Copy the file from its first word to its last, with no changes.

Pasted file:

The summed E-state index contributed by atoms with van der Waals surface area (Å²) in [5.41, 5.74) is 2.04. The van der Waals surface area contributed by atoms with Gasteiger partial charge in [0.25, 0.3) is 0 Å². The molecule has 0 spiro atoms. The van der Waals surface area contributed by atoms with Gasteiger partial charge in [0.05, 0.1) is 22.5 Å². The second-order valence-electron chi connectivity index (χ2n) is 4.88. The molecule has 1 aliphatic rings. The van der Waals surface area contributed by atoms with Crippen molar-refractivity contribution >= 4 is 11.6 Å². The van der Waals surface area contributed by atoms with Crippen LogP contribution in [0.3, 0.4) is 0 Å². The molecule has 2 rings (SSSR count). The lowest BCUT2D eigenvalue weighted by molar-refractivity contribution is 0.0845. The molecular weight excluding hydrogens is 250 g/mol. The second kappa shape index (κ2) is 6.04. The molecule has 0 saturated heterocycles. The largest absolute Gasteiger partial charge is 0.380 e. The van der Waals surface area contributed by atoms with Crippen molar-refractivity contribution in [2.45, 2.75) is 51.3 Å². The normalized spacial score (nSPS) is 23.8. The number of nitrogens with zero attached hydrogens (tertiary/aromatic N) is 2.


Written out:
The summed E-state index contributed by atoms with van der Waals surface area (Å²) in [5.41, 5.74) is 2.04. The van der Waals surface area contributed by atoms with Gasteiger partial charge in [0.25, 0.3) is 0 Å². The molecule has 0 spiro atoms. The van der Waals surface area contributed by atoms with Gasteiger partial charge in [0.05, 0.1) is 22.5 Å². The second-order valence-electron chi connectivity index (χ2n) is 4.88. The molecule has 1 aliphatic rings. The van der Waals surface area contributed by atoms with Crippen molar-refractivity contribution >= 4 is 11.6 Å². The van der Waals surface area contributed by atoms with Crippen LogP contribution in [0.3, 0.4) is 0 Å². The molecule has 2 rings (SSSR count). The lowest BCUT2D eigenvalue weighted by molar-refractivity contribution is 0.0845. The molecular weight excluding hydrogens is 250 g/mol. The second kappa shape index (κ2) is 6.04. The molecule has 0 saturated heterocycles. The largest absolute Gasteiger partial charge is 0.380 e. The van der Waals surface area contributed by atoms with Crippen molar-refractivity contribution in [2.45, 2.75) is 51.3 Å². The normalized spacial score (nSPS) is 23.8. The number of nitrogens with zero attached hydrogens (tertiary/aromatic N) is 2.